Vonage Back Under Citron’s Control

Last year, Vonage founder Jeffrey Citron wanted to take his company public. The problem was, he’d been indicted for securites fraud back in 2003, in a case surrounding his previous company, Datek Securities. So he needed someone else to be CEO, and he alighted on a chap named Mike Snyder.

Well, that didn’t last long. Snyder is out, and Citron is now “interim” CEO — we’ll see how long that lasts. Vonage, of course, is on the losing side of a nasty patent fight with Verizon at the moment, and has the dubious distinction of being by far the worst-performing IPO of 2006.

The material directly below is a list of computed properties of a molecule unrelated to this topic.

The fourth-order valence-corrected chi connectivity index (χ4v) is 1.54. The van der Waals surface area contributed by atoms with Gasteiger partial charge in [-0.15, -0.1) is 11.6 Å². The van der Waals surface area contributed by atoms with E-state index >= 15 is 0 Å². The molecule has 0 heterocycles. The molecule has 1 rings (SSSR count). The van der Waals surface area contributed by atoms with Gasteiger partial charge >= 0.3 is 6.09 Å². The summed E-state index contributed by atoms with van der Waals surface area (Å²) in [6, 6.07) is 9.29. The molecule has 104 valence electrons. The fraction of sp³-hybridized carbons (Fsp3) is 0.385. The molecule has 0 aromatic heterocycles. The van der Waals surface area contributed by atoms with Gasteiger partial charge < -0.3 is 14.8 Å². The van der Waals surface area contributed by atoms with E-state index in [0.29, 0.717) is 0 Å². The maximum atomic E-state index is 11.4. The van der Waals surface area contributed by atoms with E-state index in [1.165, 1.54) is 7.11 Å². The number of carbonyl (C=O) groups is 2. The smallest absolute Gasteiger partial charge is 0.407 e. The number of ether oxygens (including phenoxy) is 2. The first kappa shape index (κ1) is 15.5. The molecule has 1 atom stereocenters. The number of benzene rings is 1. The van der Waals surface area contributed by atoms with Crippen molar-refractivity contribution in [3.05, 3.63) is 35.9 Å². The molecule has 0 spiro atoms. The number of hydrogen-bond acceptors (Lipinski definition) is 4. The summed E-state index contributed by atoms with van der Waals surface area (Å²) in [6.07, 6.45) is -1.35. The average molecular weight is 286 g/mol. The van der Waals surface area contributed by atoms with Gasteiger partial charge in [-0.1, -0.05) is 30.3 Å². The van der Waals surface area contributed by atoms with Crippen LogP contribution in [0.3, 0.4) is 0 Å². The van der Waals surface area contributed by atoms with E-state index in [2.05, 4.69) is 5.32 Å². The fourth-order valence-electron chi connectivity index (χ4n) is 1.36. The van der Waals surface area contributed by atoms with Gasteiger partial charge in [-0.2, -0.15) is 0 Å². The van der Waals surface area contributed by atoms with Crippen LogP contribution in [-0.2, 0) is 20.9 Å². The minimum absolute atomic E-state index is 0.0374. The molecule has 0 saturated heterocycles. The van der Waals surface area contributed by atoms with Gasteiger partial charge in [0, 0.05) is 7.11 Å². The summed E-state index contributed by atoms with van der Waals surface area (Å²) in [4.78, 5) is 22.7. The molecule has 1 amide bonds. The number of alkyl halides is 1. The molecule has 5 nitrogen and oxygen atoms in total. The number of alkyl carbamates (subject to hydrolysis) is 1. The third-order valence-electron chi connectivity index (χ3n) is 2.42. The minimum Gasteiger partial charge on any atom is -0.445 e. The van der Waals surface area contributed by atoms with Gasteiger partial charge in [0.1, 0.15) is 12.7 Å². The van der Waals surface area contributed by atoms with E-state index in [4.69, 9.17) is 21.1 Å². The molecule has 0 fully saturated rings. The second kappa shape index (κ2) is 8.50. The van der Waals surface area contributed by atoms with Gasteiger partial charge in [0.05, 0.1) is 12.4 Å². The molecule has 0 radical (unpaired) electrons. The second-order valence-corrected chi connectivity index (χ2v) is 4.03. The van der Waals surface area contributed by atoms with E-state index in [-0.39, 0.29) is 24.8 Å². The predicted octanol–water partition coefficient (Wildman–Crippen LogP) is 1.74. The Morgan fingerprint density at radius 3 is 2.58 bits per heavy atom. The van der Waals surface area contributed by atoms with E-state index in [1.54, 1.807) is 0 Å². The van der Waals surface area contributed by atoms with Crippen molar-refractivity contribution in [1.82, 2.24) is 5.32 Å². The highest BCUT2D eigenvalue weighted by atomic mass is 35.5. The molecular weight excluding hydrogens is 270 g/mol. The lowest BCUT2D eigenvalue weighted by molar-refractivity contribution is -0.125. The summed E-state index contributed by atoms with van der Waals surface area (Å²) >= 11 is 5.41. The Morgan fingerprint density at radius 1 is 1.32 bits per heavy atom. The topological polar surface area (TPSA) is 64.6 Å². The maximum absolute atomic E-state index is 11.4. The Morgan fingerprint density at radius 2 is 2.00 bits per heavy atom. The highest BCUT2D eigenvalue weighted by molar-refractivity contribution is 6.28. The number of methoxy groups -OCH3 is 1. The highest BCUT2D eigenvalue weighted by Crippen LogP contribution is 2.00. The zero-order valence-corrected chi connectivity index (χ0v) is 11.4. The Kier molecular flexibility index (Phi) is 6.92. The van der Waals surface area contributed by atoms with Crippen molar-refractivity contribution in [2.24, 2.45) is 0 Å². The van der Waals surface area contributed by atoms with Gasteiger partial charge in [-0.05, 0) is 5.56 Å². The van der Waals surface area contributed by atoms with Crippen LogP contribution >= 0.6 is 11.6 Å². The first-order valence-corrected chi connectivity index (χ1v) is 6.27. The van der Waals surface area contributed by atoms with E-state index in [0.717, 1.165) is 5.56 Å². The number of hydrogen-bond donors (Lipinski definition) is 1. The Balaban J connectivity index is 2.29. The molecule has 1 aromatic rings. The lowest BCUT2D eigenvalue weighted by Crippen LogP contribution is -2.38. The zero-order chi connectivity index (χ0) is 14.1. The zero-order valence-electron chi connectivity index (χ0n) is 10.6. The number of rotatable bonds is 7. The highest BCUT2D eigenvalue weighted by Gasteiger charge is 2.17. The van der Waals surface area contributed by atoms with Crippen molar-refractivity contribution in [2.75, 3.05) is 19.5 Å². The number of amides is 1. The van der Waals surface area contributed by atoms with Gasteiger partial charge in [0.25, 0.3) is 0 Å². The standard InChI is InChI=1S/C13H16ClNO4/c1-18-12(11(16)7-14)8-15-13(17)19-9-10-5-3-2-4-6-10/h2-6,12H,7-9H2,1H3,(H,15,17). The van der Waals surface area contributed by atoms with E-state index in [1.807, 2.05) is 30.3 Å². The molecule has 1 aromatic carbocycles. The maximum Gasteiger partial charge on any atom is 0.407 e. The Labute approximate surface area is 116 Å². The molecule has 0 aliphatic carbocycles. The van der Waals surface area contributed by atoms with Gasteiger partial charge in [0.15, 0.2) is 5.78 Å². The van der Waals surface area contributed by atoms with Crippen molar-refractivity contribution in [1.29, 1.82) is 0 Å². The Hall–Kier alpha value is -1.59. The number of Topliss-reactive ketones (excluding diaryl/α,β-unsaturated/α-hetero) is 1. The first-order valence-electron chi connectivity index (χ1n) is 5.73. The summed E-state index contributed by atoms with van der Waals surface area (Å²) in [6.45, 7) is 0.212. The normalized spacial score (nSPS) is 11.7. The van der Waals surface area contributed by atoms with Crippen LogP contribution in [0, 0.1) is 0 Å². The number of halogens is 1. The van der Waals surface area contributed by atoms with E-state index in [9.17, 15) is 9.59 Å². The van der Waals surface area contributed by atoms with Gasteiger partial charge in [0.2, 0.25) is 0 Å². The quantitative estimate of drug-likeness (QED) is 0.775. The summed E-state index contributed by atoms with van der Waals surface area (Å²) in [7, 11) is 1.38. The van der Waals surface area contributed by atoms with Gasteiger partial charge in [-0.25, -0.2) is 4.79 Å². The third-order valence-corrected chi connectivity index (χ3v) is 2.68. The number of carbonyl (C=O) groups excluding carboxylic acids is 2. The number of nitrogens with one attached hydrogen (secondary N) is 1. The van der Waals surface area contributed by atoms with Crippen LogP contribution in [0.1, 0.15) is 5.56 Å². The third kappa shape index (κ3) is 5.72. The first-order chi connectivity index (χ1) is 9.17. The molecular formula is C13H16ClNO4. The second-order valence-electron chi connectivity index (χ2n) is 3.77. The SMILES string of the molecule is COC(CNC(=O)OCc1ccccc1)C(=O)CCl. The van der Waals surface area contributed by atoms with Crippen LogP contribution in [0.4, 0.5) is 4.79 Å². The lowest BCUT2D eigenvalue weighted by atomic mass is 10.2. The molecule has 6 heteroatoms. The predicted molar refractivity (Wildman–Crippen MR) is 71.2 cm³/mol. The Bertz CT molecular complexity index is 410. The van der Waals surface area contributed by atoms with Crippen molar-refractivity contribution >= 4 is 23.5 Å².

The good news is that the announcement seems to have helped the stock rise by a very impressive 10% today; the bad news is that that rise is just 31 cents per share. (By contrast, the stock closed on its opening day at $14.85, down $2.15 from the IPO price.)

For the time being, I’m keeping my Vonage service, which I’ve had for four years now; the alternatives don’t seem to be any better, especially when you take into account Vonage’s international phone rates. (Calls to UK landlines are free!) But there’s no way I’d go anywhere near the stock, even if I were a stock-picking kinda guy, which I’m not.

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1 Response to Vonage Back Under Citron’s Control

  1. One moral to this story is that one ought to check the backgrounds of the management team and significant owners before you invest. How does a guy indicted for securities fraud relatively recently get a big IPO? Lack of due diligence.

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